Authenticity First

Friday, 2 September, 2022 - 10:58 am

Once during the Neilah prayer, the Baal Shem Tov cried and entreated more than usual. The disciples understood that there was a great prosecution Above and the situation was grave, and they also intensified their prayers and crying. When the rest of the congregation saw this, their hearts were shattered and they also joined the impassioned supplication.

There was a young man there from a village, who had come for the Days of Awe to the Baal Shem Tov’s synagogue. He was completely uneducated, and he stood the whole time looking at the face of the cantor without saying anything.

As a village dweller, the boy knew the sounds made by all the different farm animals, and he especially esteemed the rooster’s crowing. When he heard the weeping and the outcries, his heart was also shattered and he cried out loudly, “Cock-a-doodle-do! G‑d, have mercy!”

The worshippers in the synagogue were confused to hear a voice crowing like a rooster, and a few of them scolded him to quiet him down, and would have thrown him out if he had not protested, “I am also a Jew.”

The confusion was pierced by the voice of the Baal Shem Tov, followed by the disciples as they hurried to finish the Neilah prayer. The face of the Baal Shem Tov shone, and with a special melody the repetition of the Amidah commenced for the Neilah prayer.

As Yom Kippur ended, the Baal Shem Tov related to his disciples that there had been an accusation leveled in heaven, with the prosecution seeking to have a particular community sentenced to destruction.

However, suddenly the sound of the call of the village dweller was heard in heaven, and its sincerity brought great pleasure above, nullifying all the prosecutions.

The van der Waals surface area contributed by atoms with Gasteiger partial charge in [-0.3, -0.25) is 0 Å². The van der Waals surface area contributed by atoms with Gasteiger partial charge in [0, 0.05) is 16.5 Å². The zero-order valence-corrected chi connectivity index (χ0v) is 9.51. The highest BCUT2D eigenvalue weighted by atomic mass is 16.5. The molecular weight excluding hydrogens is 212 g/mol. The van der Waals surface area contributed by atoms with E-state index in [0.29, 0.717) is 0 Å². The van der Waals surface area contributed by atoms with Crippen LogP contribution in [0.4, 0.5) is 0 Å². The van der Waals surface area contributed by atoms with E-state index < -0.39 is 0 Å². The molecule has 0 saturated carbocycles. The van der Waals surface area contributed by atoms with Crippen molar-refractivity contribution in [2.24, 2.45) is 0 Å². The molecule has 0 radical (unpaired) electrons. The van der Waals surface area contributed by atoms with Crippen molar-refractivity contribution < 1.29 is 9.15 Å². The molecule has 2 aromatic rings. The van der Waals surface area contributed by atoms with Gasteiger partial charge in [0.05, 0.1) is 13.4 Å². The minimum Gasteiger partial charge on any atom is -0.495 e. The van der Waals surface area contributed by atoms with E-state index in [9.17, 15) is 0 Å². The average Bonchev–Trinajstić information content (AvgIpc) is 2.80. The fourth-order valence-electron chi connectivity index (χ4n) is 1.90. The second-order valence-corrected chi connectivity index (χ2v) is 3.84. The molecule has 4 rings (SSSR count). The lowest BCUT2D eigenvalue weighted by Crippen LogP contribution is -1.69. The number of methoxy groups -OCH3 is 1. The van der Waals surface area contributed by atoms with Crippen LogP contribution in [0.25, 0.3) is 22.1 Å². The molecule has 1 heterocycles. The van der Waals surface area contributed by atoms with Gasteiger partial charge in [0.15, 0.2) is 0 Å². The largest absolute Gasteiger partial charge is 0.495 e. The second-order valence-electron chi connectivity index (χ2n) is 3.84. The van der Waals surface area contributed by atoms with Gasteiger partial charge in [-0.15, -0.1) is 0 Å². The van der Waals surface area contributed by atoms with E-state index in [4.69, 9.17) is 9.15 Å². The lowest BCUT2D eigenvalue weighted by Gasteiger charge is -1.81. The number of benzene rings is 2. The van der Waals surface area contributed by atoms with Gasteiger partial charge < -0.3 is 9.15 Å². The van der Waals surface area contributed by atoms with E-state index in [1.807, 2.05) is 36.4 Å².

I had always heard this story growing up, but recently I read the “rest of the story” and here it is.

As the Baal Shem Tov aroused divine mercy on the community, a great prosecution was aroused against him for encouraging Jews to settle in villages and out-of-the-way places, where they were likely to be influenced by the village dwellers who were less observant. When he began to examine the behavior of the village dwellers, he saw that the situation was very grave. However, when the sound of the call of the village dweller was heard in heaven, and its sincerity brought great pleasure above, it nullified all the prosecutions.

This detail affected me personally. Often people ask me, what is an observant Jew doing living in Bel Air? Are there even Jews in Harford County? How do you expect to raise an observant family in Bel Air? Aren’t your children going to learn from others?

This story taught me that while this was a real concern even in the times of the Bal Shem Tov, the villager’s simple cry of “Cock-a-doodle-do! G‑d, have mercy!” mitigated this worry.

When one of us is out there, spending time with someone who is “less religious”, “less observant” or just a “village boy”, we must know:

1)    When spreading goodness, we won’t be negatively influenced
2)    Very possibly those who seem to be less observant than us, are connected with their Judaism in a real and authentic way
3)    Just because someone has less knowledge, in no way decreases that they are Jewish. “Your G-d is My G-d Too”
4)    Simplicity and authenticity may be able to accomplish more than all of our holy prayers together

May we all be blessed with to be written and sealed for a good year ahead!

Rabbi Kushi Schusterman

Story translation excerpted from Days Of Awe, Days Of Joy. Published and Copyright by Kehot Publication Society, Brooklyn NY 11213 and can be found at

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